The velocity of the moving water, and it's in-compressible nature, are what provides the pressure/energy to make a ram pump work. The waste water has had all that energy removed (it's went to powering the pump to lift the water).
To get the waste water back into the stream, you have to add energy back into it with some other kind of pump. And of course that pump is going to have losses and waste energy, so all in all it's a losing proposition.
In simplified terms, the three laws of thermodynamics are:
#1 there is no free lunch. You can't get something for nothing.
#2 You can't even break even, no matter what you are going to lose some energy.
#3 You can't even get close to even; the colder it is, the more energy you lose.
My opinions are barely worth the paper they are written on here, but hopefully they can spark some new ideas, or at least a different train of thought
So the question is, “Is it possible to recirculate the water from the waste value on a ram pump? Could you plumb it back into the delivery pipe?”
The given answer is, “Sure, but you’d have to add energy to it.” And the explanation for this is that the “velocity of the moving water is what provides the pressure/energy to make a ram pump work” and that the “waste water has had all the energy removed” (by powering the pump to lift the water).
However, isn’t the assumption that the ram pump is at a higher elevation than the water source?
If so, why couldn’t a person thread into the waste water outlet a 45-degree elbow and then thread into the other-side of the 45-degree elbow, a down-hill running pipe that returns to a position just over (and not submerged in) the water source? Gravity would then provide the “energy” (pressure) necessary in returning the waste water to the source. This would eliminate the 90% or so of water loss (waste), thus effectively recirculating the water via a gravity-induced flow returning to the water source (which in turn feeds the delivery pipe running up to the ram pump).
Just my hypothesis under the assumption that the ram pump is at a higher elevation than the water source.
Correct. A ram pump only works if it is lower than the water source.
Of course, if you have some use for water at a lower elevation than the pump, you can certainly collect the waste water and channel it to that location.
posted 2 weeks ago
Hmm. Well, would a ram pump theoretically work if it were at the same level as the water source (positioned at the source or removed by a short distance but still at the same elevation), and then the "waste water" that was ejected a few inches (or more?) higher than the pump and source be piped back to the source?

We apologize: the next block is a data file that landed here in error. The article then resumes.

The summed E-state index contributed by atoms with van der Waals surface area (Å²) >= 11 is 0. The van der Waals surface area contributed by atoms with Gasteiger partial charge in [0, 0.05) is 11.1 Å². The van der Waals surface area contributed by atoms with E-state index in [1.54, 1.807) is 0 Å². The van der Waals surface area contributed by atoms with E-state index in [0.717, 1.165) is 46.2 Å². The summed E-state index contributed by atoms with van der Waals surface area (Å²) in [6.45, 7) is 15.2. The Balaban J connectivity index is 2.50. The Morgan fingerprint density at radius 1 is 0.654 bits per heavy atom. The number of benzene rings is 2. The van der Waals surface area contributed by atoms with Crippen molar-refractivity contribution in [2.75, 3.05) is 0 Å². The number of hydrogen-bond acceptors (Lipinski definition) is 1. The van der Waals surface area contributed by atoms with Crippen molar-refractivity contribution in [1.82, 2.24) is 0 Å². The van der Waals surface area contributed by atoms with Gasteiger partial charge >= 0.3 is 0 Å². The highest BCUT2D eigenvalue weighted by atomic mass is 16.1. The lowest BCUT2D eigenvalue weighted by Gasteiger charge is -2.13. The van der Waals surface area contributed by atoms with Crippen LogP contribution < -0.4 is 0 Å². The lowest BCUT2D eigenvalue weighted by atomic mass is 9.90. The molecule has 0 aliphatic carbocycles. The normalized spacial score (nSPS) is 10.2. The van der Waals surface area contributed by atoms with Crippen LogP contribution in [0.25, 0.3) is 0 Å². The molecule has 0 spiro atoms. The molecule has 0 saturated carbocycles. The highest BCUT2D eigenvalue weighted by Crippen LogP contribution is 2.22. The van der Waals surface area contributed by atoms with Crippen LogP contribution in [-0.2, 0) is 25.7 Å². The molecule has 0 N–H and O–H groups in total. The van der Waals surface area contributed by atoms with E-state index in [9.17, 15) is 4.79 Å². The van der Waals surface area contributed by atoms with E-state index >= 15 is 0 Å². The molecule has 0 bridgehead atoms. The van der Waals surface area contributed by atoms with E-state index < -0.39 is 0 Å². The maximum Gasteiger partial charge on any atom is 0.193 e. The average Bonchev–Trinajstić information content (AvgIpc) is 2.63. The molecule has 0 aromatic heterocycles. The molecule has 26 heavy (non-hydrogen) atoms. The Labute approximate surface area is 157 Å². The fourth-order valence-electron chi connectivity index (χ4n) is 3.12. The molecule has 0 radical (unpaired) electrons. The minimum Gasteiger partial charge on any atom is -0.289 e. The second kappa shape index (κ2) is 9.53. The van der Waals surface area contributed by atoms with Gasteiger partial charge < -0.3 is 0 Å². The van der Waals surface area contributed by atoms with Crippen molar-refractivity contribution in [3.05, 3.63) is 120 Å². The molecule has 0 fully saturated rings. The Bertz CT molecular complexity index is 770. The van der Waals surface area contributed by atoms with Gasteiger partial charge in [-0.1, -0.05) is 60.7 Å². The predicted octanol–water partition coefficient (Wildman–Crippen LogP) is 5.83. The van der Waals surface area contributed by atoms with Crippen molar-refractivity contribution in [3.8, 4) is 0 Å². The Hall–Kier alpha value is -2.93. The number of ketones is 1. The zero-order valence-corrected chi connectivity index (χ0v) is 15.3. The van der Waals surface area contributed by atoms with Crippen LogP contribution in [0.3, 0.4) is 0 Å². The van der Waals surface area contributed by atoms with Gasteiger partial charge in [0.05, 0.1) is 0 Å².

Presumably, due to downward air pressure (or hydrostatic pressure?), the waste water could not be "ejected" into a pipe that was too much higher than the elevation of the the pump because it would impact the effectiveness of the pump's valve. But under this revised scenario—with the the ram pump fed water from the same elevation as the source and the waste water ejected upward "X" amount of height, could there be enough fall to send the waste water back to a water source that is lower by the "X" height?
I know there is math to determine how much fall in elevation is necessary to effectively move water down an incline, I just don't know if there is a minimum amount of "X" height that could avoid deleterious pressure on the pump while also using gravity to send the waste water back to the source (and while assuming the ram pump could be at the same elevation as the source).
All speculative upon my part—If you see what I mean...
Location: Upstate NY, zone 5
posted 2 weeks ago
Sorry, a ram pump will only work if it is lower than the source, by enough for the water in the supply pipe to pick up speed and push the ram plunger up with a "fountain" effect. When the plunger moves up, it suddenly cuts off the flow and the jump in pressure makes some of the water go through the exit pipe (there are technical terms for the parts that I don't recall at the moment). A check valve keeps that water from flowing back into the pump. The smaller the head (height difference between source and pump), the less water the pump can usefully move.